The National Alliance of State and Territorial AIDS Directors (NASTAD) represents the nation's chief state health agency staff who have programmatic responsibility for administering HIV/AIDS healthcare, prevention, education, and supportive service programs funded by state and federal governments. NASTAD is dedicated to reducing the incidence of HIV/AIDS infection in the U.S. and its territories, providing comprehensive, compassionate, and high-quality care to all persons living with HIV/AIDS, and ensuring responsible public policies. NASTAD provides national leadership to achieve these goals, and to educate about and advocate for the necessary federal funding to achieve them, as well as to promote communication between state and local health departments and HIV/AIDS care and treatment programs. NASTAD supports and encourages the use of applied scientific knowledge and input from affected communities to guide the development of effective policies and programs.
AIDS directors in all 50 U.S. states, the District of Columbia , Puerto Rico, the U.S. Virgin Islands, and the U.S. Pacific Islands are represented by NASTAD, with an office in Washington, D.C. Programs administered by NASTAD members serve every population affected by and infected with HIV/AIDS. As such, NASTAD members offer considerable expertise in identifying community needs and responding to the challenges of the HIV/AIDS epidemic nationwide and throughout the world.
NASTAD strengthens state and territory-based leadership, expertise, and advocacy and brings them to bear in reducing the incidence of HIV and viral hepatitis infections and on providing care and support to all who live with HIV/AIDS and viral hepatitis. NASTAD's vision is a world free of HIV/AIDS and viral hepatitis.
444 N. Capitol Street, NW, Suite 339
Washington, D.C. 20001
Categories Covered:Meeting the Costs of HIV Care, HIV Advocacy and Activism, HIV Stigma and Discrimination, Tools and Tips for HIV Advocacy, HIV Policy and Advocacy, HIV-Related Policy Issues, HIV Prevention and Transmission, HIV Prevention Methods, Adverse Events, Comorbidities, and HIV, HIV Prevention for People With HIV, Women, Gay Men, Latinx People, Non-HIV Sexually Transmitted Infections, Raltegravir (Isentress), PrEP (HIV Pre-Exposure Prophylaxis), HIV Treatment Strategies, Financial Issues, Living Well With HIV, African-Americans, HIV Care and Services Outside the US, HIV Treatment and Medical Care, Mental Health, Substance Use and Harm Reduction for HIV
"The number of people newly diagnosed with HIV in New York state has fallen to historic lows, proving that efforts to end the epidemic are making a significant impact," Johanne Morne writes.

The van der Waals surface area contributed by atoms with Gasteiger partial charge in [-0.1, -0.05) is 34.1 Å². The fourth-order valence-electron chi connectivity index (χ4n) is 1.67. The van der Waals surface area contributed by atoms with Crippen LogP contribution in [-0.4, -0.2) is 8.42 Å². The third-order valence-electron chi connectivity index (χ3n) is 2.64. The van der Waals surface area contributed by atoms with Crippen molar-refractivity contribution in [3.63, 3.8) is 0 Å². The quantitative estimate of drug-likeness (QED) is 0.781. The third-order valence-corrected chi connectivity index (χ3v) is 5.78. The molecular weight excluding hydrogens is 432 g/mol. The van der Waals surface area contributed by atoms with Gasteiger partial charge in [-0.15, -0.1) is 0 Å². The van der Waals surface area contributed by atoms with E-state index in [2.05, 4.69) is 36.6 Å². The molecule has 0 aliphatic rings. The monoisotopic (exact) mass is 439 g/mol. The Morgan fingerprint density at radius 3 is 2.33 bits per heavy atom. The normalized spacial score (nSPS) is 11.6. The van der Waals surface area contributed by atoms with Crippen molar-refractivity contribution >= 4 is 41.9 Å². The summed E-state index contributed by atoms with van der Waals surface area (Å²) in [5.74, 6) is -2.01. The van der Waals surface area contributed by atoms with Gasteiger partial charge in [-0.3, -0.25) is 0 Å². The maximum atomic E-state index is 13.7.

Talking about STDs to your sexual partners and your healthcare provider is critical to maintaining good sexual health. Here are suggestions for how to make these conversations a little less awkward and a lot more empowering.
Annie Coriolan wants to educate and encourage others to take the necessary steps in preventing and treating HIV.
NASTAD joins global public health experts in raising awareness about the latest science of HIV transmission risk to end the dual epidemics of HIV and HIV-related stigma and reduce new HIV infections.
"When messaging labels everyday behaviors and realities for black MSM as 'risk factors' for HIV, it implies that HIV diagnosis is an inevitability for black MSM," Marcel Byrd writes.
At the United States Conference on AIDS (USCA) this week, National Alliance of State & Territorial AIDS Directors announced its commitment to communicating one of the most ground-breaking developments in the last two decades of the epidemic: People l...
NASTAD has launched the "Ready to End the HIV and Viral Hepatitis Epidemics" Chair's Challenge that calls on U.S. health departments to accelerate the end of HIV and viral hepatitis in the U.S.
Breaking down siloes, revolutionizing public health services and reducing stigma are just a few ways we can realize a future free of new HIV infections, according to NASTAD.
"Prioritization is usually determined based on a patient's level of cirrhosis, or liver scarring," explains Maribel Rodriguez-Torres, M.D., a leader in hepatitis C research and treatment in Puerto Rico.
"Stigma delayed and hindered every part of the early response to HIV," writes Andrew Gans. "Communities came together to respond to HIV when public health and other systems wouldn't." While things have changed enormously in the last thirty years, Gan...